You can drive in Norway with your valid U.S. driver's license. Excellent, well-marked roads make driving a great way to explore Norway, but it can be an expensive choice. Ferry costs can be steep, and you should turn up early in peak season for the most popular crossings. Tolls on some major roads and to enter the larger cities add to the expense, as do the high fees for city parking. Tickets for illegal parking are painfully costly.

Eighteen roads around the country are designated as national tourist routes, so designated for picturesque scenery and tourist-friendly infrastructure, including parts of Route 7 across the Hardangervidda plateau, the Geiranger-Trollstigen road and the Atlantic Ocean Road. If you're planning to drive around Norway, call or check the website of the Statens Vegvesen (Norwegian Public Roads Administration), which monitors and provides information about roads, conditions, tolls, distances, and ferry timetables. Phones are open 24 hours a day.

Four-lane highways are found only around major cities. Elsewhere, roads tend to be narrow and twisting, with only token guardrails. The southern part of Norway is compact—all major cities are about a day's drive from each other. Along the west coast, waits for ferries and passage through tunnels can be significant. Don't expect to cover more than 240 km (150 miles) in a day, especially in fjord country.

In a few remote areas, especially in northern Norway, road conditions can be unpredictable in autumn, winter, or spring. Some high mountain roads are closed as early as October due to snow, and do not open again until June. When driving in remote areas, especially in winter, let someone know your travel plans, use a four-wheel-drive vehicle, and travel with at least one other car.


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Gas is expensive and costs approximately NKr 15 per liter (that's around US$10.50 per gallon). Stations are only self-serve, and hours vary greatly. Those marked kort are 24-hour pumps, which take credit or debit cards, inserted directly into the pump.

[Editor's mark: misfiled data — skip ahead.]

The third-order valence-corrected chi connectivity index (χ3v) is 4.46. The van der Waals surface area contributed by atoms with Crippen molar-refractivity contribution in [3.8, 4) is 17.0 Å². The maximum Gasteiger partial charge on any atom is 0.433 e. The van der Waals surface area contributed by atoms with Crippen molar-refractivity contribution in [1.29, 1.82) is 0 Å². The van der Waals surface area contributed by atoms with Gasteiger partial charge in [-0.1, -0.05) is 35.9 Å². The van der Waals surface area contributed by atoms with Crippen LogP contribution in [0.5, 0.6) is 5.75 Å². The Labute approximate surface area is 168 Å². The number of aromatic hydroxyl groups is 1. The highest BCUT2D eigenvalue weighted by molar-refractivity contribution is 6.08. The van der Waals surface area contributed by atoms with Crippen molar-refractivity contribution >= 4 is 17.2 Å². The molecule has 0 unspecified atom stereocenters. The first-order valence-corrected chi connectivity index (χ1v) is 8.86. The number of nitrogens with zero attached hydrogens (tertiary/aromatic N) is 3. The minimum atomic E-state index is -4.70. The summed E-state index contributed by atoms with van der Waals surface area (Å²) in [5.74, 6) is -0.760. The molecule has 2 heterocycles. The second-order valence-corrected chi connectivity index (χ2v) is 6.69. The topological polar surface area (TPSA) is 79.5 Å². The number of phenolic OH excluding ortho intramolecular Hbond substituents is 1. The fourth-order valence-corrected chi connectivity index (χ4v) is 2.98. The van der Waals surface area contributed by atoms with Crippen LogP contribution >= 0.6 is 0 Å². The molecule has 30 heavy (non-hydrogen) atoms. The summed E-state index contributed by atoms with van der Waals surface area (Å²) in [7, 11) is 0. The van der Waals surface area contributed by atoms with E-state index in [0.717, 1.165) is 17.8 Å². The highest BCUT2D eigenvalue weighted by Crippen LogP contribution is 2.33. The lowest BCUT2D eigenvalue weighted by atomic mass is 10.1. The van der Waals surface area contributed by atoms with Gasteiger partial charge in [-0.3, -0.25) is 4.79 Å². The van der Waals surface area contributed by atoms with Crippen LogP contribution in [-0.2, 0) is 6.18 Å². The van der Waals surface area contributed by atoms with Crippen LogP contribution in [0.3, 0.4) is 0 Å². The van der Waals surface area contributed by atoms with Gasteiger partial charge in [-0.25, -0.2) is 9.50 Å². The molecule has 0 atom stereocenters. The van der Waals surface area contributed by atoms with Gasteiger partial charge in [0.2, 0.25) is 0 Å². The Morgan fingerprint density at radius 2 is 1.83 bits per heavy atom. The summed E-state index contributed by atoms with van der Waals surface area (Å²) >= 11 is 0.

Rules of the Road

Driving is on the right. The maximum speed limit is 100 kph (62 mph) on major highways. On other highways the limit is 80 kph (50 mph) or 70 kph (43 mph). The speed limit in cities and towns is 50 kph (30 mph), and 30 kph (18 mph) in residential areas. Speeding is punished severely.

By law, you must keep your headlights on at all times, and everyone must wear seat belts. Children under four years of age must ride in a car seat, and children over four years must ride in the back. Norway has strict drinking-and-driving laws, and there are routine roadside checks. The legal limit is a blood-alcohol level of 0.02%, which effectively means that you should not drink any alcohol before driving. If you are stopped, you may be required to take a breath test. If it is positive, you must submit to a blood test. No exceptions are made for foreigners, who can lose their licenses on the spot. Other penalties include fines and imprisonment. An accident involving a driver with an illegal blood-alcohol level usually voids all insurance agreements, so the driver becomes responsible for his own medical bills and damage to the cars.


You can usually park on the side of the road, though not on main roads and highways. Signs reading "parkering forbudt" or "stans forbudt" mean no parking or no stopping, respectively. For most downtown parking you must either buy a ticket from an automatic vending machine and display it on the dash, or use a public car park. The latter is more expensive (from NKr 250 a day in Oslo, and NKr 100–NKr 150 in other major cities).

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